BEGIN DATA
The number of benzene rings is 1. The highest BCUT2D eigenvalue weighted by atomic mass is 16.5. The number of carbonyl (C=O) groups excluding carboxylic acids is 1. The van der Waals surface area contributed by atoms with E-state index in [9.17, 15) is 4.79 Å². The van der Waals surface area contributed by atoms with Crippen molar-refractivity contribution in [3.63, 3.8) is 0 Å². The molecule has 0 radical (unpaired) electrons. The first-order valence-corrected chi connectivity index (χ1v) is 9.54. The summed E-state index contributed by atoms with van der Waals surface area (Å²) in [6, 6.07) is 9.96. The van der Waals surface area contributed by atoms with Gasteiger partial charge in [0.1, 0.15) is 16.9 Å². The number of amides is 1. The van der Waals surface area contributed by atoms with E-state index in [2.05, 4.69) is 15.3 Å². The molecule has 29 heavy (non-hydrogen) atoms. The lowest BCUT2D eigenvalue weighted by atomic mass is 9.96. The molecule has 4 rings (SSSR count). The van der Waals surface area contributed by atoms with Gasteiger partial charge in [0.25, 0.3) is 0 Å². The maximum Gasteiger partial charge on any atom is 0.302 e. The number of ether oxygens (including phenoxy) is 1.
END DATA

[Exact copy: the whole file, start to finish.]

The number of benzene rings is 1. The highest BCUT2D eigenvalue weighted by atomic mass is 16.5. The number of carbonyl (C=O) groups excluding carboxylic acids is 1. The van der Waals surface area contributed by atoms with E-state index in [9.17, 15) is 4.79 Å². The van der Waals surface area contributed by atoms with Crippen molar-refractivity contribution in [3.63, 3.8) is 0 Å². The molecule has 0 radical (unpaired) electrons. The first-order valence-corrected chi connectivity index (χ1v) is 9.54. The summed E-state index contributed by atoms with van der Waals surface area (Å²) in [6, 6.07) is 9.96. The van der Waals surface area contributed by atoms with Gasteiger partial charge in [0.1, 0.15) is 16.9 Å². The number of amides is 1. The van der Waals surface area contributed by atoms with E-state index in [2.05, 4.69) is 15.3 Å². The molecule has 29 heavy (non-hydrogen) atoms. The lowest BCUT2D eigenvalue weighted by atomic mass is 9.96. The molecule has 4 rings (SSSR count). The van der Waals surface area contributed by atoms with Gasteiger partial charge in [0.25, 0.3) is 0 Å². The maximum Gasteiger partial charge on any atom is 0.302 e. The number of ether oxygens (including phenoxy) is 1.